JavaScript 0 votes

JavaScript is a prototype-based scripting language that is dynamic, weakly typed and has first-class functions. It is a multi-paradigm language, supporting object-oriented, imperative, and functional programming styles.
JavaScript was formalized in the ECMAScript language standard and is primarily used in the form of client-side JavaScript, implemented as part of a Web browser in order to provide enhanced user interfaces and dynamic websites. This enables programmatic access to computational objects within a host environment.
JavaScript uses syntax influenced by that of C

d3 0 votes

D3 is a small, free JavaScript library for manipulating HTML documents based on data. D3 can help you quickly visualize your data as HTML or SVG, handle interactivity, and incorporate smooth transitions and staged animations into your pages. You can use D3 as a visualization framework (like Protovis), or you can use it to build dynamic pages (like jQuery).

D3 should work on any browser, with minimal requirements such as JavaScript and the W3C DOM API. By default D3 requires the Selectors API Level 1, but you can preload Sizzle for compatibility with older browsers. Some of the included D3 examples use additional browser features, such as SVG and CSS3 Transitions. These features are not required to use D3, but are useful for visualization! D3 is not a compatibility layer. The examples should work on Firefox, Chrome (Chromium), Safari (WebKit), Opera and IE9.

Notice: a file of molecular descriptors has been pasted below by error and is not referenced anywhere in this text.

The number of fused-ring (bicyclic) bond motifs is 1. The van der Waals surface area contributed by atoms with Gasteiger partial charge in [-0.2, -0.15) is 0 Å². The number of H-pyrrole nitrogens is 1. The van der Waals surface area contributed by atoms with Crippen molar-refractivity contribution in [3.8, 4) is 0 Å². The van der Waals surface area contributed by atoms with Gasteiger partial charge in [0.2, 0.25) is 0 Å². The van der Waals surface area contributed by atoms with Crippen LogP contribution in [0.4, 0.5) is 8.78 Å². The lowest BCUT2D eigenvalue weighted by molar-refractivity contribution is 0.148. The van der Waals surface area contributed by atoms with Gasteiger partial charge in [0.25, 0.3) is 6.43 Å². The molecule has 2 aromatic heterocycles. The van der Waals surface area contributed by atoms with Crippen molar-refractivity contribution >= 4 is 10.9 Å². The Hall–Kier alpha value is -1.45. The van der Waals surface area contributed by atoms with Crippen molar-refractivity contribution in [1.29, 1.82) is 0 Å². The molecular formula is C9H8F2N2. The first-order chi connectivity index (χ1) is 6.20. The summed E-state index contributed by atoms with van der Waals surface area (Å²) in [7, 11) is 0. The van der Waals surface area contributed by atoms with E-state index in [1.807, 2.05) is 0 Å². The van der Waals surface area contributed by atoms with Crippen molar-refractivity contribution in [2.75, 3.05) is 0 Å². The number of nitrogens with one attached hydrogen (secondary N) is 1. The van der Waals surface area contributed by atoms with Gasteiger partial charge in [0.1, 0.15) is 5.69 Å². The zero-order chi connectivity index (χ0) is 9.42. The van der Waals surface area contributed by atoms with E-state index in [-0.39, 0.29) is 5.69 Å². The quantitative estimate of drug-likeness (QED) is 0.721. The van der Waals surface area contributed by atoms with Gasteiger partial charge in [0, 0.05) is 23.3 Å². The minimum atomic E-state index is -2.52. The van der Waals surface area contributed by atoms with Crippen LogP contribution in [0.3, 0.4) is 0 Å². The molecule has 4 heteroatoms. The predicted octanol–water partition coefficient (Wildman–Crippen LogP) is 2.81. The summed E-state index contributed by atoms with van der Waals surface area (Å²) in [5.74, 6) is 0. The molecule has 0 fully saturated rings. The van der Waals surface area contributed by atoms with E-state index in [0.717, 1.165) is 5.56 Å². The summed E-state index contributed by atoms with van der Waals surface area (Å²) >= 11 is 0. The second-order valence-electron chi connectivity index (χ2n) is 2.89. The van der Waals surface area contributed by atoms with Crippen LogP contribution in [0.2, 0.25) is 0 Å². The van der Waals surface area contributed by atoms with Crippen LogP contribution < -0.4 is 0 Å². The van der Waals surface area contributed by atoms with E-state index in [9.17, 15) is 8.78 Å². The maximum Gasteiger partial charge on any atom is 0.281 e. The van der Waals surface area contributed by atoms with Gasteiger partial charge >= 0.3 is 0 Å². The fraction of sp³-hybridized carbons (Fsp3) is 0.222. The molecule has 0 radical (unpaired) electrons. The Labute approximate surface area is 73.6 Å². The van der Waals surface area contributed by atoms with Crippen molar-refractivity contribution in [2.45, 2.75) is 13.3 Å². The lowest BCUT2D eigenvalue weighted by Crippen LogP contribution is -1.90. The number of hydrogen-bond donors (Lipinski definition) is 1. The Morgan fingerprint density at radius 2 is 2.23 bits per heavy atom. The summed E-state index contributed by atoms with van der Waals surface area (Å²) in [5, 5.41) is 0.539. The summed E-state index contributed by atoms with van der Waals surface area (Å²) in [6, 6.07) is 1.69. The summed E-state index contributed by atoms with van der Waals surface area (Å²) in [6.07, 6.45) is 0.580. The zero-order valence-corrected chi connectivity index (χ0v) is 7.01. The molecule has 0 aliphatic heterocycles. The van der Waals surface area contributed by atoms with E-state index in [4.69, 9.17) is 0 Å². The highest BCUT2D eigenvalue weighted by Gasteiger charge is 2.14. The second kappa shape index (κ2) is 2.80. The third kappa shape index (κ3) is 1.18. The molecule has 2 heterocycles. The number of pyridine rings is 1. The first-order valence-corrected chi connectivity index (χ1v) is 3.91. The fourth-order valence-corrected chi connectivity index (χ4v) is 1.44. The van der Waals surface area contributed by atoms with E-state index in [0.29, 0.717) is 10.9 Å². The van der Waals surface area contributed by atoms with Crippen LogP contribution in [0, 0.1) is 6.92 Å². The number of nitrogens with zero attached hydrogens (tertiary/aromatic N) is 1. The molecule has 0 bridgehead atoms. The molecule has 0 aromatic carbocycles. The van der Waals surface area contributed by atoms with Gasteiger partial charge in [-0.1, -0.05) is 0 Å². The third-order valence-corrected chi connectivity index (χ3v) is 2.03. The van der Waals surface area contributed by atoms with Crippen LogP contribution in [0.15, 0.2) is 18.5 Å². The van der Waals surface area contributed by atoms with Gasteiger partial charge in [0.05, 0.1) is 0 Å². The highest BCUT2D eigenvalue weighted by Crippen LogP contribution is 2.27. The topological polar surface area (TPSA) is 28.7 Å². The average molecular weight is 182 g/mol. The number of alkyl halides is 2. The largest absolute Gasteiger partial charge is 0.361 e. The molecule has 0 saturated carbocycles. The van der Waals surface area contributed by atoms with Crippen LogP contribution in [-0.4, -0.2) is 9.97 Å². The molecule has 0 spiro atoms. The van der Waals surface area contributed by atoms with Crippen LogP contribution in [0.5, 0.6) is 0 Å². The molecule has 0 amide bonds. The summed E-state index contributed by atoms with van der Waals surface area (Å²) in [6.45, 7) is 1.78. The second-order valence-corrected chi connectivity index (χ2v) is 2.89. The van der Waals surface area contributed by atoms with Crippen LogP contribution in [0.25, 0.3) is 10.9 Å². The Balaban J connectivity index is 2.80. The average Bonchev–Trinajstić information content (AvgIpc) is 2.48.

Ruby 2 votes

A Programmer's Best Friend

Ruby is a dynamic, reflective, general-purpose object-oriented programming language that combines syntax inspired by Perl with Smalltalk-like features. Ruby originated in Japan during the mid-1990s and was first developed and designed by Yukihiro “Matz” Matsumoto. It was influenced primarily by Perl, Smalltalk, Eiffel, and Lisp.

Ruby supports multiple programming paradigms, including functional, object oriented, imperative and reflective. It also has a dynamic type system and automatic memory management; it is therefore similar in varying respects to Smalltalk, Python, Perl, Lisp, Dylan, Pike, and CLU.

The standard 1.8.7 implementation is written in C, as a single-pass interpreted language. There is currently no specification of the Ruby language, so the original implementation is considered to be the de facto reference. As of 2010, there are a number of complete or upcoming alternative implementations of the Ruby language, including YARV, JRuby, Rubinius, IronRuby, MacRuby, and HotRuby. Each takes a different approach, with IronRuby, JRuby and MacRuby providing just-in-time compilation and MacRuby also providing ahead-of-time compilation. The official 1.9 branch uses YARV, as will 2.0 (development), and will eventually supersede the slower Ruby MRI.